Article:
Published on 12, July, 2020
Has anyone else had a negative experience with police?
I'm only a 14 year old and I have probably had the worst interaction with police. Unfortunately, there was one incident which led to me being arrested in August 2020. At the time I hadn't been diagnosed with autism.
I used to have a problem with leaving and wandering when I was distressed. But this night was different. I was feeling suicidal due to the thoughts of no one understanding me. I guess the police were called because I was in possession of a bladed article (which I didn't completely understand was extremely illegal).
But when the police turned up I was even more distressed and overwhelmed due to the lights in the dark and the sirens on. And I was in a confused state at the time so I wasn't completely aware of what they were saying. (Usually people talk in simple short sentences rather than paragraphs). I guess the police didn't understand I was on the spectrum so when I did what they told me to do, they obviously put handcuffs on me which was a problem if you hate things touching you unless it's a firm deep pressure touch. Due to that I starting kicking and became anxious because I din't have a clue was was happening and what was going to happen (and if you're like me, you like things to be predictable or a warning of change).I was then arrested for many things and taken into custody. I didn't understand the law much last year but now I do luckily. One other thing which upset me was my routine was ruined.
Has anyone else had a negative experience with police, due to them not fully understanding what autism is or the main signs?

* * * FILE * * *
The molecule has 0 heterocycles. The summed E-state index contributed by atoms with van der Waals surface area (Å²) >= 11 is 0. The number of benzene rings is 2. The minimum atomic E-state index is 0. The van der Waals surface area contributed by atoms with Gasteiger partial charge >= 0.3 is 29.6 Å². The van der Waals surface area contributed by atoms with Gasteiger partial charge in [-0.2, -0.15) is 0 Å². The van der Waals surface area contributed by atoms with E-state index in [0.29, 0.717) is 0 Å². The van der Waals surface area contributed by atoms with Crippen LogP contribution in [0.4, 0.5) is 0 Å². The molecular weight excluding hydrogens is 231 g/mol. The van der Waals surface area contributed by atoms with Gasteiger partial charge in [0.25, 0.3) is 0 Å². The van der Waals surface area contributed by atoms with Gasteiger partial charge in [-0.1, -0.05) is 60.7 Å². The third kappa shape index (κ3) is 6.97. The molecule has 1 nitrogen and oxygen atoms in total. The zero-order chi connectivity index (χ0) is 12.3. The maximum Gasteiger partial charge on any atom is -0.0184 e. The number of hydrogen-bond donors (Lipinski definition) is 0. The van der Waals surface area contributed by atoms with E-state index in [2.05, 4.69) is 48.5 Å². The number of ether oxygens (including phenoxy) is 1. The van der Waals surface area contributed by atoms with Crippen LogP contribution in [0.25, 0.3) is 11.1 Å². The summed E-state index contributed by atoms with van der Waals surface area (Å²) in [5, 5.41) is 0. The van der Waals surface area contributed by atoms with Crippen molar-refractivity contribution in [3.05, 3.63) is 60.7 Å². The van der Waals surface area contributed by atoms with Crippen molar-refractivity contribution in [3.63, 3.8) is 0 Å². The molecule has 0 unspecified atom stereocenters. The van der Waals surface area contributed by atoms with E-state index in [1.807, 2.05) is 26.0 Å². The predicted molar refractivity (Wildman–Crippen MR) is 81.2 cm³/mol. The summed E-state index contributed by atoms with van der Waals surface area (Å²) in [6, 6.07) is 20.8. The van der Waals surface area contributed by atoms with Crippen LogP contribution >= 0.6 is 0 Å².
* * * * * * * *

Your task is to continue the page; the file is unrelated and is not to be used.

I'm sorry if you have. I've never really been able to tell anyone this since I would be labelled as 'the naughty child'. I hope you guys understand.
There's a couple of things you need to take into account to cut them a bit of slack - the plod deal with the worst of the worst of the worst on a daily basis - they are assaulted and lied to as a matter…
Thanks for your advice, I've now got a card explaining I'm on the spectrum which I have on me 24/7. It's great to use during a shutdown in public or just in general.
With a camera in hand the police like to target photographers. They judge others by their own low standards. Take this the right way, I support the Police Force and am grateful they exist. The few bad apples make a bad representation of the majority. Luckily I know the law regarding photography so they get put into their places quickly. My best tactic is to be polite and measured, talking without masking is very monotone and emotionless, completely factual. It works.
As for your bladed article. I keep a UK legal Victorinox Pioneer multi-tool on my person. It has a blade shorter than 3 inches and is non-locking. I used to be a chef and would carry my tools to and from work. I got stopped a couple of times and all is well for such circumstances.
If you become emotional with them they can use any reason they like to commandeer your freedom, my top tip is always request a doctor over a duty solicitor. The brief can come later.
Explaining that one is autistic is something I have in reserve should a situation arise. It would go something like this - "I am happy to come with you to the station officer but please do not restrain me as I am autistic. If you try to restrain me I will violently defend myself and be guilty of assaulting a police officer but that will not happen if you do not restrain me. As I said, I am autistic and I am happy to accompany you to the station." Never had to use that one but something I have on the burner.
They have one of the most difficult jobs in the country and they have to be careful for their lives as well as the public and the persons they deal with.
Like you said, I am grateful to have police around and I know a few personally. My parents have been really supportive during these hard times and have let the police know that I am on the spectrum and how to communicate and calm me down when needed, for whenever I come into contact with them, either as a victim, witnessing a crime or not. They protect us and the public and people they deal with and I'm grateful for that, especially around where I live.